The Cenozoic

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The Cenozoic is the most recent geological era we are currently living in, and it also includes prehistory!

Once again, this article goes beyond the realm of prehistory. Although… the Cenozoic is the most recent geological era in which we are currently living, and it also includes prehistory! The Cenozoic is the era during which the Earth evolved into the one we know today.

Early Cenozoic

The Cenozoic era began with an extremely famous event: the extinction of the dinosaurs. Also known as the “K/T extinction” or “Cretaceous/Tertiary extinction”, this mass extinction took place 66 million years ago (later abbreviated to Ma). In fact, dinosaurs are not the only living creatures to disappear. Over 60% of the world’s flora and fauna are becoming extinct. Mammals appeared shortly before 200 Ma, during the era preceding the Cenozoic, and were small animals at the time. The massive disappearance of large aquatic and terrestrial animals such as dinosaurs has enabled mammals to flourish, freeing up new ecological niches. Why is this important? Keep in mind that without mammals, there are no primates, and without primates … noHomo sapiens, our species!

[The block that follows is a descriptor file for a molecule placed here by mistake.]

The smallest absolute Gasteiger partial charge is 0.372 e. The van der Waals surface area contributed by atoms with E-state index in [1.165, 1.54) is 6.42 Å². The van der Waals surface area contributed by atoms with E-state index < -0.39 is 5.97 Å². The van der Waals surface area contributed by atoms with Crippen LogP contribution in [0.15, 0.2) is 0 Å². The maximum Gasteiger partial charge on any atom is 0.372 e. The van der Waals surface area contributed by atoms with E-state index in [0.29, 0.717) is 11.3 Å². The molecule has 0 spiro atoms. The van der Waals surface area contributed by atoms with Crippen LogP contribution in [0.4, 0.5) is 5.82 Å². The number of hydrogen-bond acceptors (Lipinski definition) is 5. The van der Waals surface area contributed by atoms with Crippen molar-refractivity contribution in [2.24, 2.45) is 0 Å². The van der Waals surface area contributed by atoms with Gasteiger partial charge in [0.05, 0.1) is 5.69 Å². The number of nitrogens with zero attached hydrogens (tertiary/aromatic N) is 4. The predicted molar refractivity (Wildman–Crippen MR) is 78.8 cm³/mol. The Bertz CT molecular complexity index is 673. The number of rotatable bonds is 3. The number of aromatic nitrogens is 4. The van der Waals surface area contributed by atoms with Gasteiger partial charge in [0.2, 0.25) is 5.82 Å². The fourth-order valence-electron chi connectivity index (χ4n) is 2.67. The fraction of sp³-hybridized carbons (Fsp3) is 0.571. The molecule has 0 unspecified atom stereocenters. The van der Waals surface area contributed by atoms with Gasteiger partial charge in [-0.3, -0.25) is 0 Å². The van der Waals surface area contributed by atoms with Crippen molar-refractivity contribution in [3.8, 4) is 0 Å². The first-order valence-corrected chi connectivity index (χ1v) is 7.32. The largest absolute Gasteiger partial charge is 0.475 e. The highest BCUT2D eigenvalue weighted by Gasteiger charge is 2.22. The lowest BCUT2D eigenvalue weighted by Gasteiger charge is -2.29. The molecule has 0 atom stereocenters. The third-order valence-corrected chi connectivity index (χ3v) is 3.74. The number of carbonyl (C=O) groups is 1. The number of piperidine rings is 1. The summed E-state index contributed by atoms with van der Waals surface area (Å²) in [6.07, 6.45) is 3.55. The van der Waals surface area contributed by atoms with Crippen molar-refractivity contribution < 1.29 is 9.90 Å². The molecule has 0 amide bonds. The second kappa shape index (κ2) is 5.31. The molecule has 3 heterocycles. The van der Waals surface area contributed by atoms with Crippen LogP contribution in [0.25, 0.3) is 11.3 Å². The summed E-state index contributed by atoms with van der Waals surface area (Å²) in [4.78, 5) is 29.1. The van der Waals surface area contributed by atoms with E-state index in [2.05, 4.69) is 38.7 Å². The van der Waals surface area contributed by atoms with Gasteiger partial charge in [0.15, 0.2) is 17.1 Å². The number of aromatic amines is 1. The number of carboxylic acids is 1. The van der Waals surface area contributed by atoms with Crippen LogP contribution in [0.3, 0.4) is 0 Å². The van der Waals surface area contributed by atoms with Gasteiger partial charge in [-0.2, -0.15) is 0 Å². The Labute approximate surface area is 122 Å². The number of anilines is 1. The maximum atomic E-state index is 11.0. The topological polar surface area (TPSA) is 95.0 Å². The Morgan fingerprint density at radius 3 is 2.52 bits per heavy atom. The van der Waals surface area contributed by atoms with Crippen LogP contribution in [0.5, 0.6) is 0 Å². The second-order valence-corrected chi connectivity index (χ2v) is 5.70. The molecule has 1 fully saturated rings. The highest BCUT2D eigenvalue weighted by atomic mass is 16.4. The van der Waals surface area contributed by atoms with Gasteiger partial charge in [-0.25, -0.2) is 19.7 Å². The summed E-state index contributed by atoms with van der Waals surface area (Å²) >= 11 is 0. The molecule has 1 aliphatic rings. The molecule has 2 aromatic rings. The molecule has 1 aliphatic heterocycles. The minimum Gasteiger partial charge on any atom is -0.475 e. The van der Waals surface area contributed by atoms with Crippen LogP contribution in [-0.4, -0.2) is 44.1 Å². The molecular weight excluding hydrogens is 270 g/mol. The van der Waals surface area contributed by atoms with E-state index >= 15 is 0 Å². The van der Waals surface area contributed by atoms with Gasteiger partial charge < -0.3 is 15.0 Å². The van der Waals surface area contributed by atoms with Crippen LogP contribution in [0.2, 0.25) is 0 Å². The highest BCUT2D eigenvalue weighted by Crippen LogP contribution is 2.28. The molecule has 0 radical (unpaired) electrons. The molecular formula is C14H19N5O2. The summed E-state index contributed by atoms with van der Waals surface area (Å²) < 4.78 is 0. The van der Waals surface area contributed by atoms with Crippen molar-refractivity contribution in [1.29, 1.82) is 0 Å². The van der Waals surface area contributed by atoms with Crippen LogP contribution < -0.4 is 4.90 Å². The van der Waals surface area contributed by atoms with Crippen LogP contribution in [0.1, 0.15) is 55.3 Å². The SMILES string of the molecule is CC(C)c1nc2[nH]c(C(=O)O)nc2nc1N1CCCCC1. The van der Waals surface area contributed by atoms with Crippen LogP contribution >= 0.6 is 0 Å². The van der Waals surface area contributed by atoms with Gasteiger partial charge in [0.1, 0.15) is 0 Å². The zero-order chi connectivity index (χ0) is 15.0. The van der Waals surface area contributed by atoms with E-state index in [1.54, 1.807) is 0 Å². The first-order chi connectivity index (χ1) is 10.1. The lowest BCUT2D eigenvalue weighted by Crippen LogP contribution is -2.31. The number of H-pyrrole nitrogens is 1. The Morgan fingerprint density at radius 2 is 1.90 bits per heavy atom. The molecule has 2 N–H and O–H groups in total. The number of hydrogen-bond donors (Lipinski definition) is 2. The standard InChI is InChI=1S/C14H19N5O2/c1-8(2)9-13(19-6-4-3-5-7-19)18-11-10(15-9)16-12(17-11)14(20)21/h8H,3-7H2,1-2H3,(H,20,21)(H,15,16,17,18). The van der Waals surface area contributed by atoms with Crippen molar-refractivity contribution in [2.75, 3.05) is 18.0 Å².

Geological breakdown of the Cenozoic era
Figure 1: Geological division of the Cenozoic.

What happens during this period?

In general, the Cenozoic was marked by intense tectonic activity and intensified orogenesis, particularly in the Alps and Pyrenees. These gave rise to today’s mountain ranges. Continental drift has also led to their current position. Climatic instability sets in throughout the Cenozoic, resulting in the alternation of glacial and interglacial periods.

Around 65 million years ago

The continents are still relatively well centered on the equator and divided between the northern and southern hemispheres. This creates a large equatorial ocean current, homogenizing ocean temperatures towards the warm side. As a result, tropical and subtropical regions account for the majority of our planet’s population. Many land bridges exist at this time, helping mammals to disperse around the globe. One example is the area linking North America and the Eurasian continent, known as “Beringia”.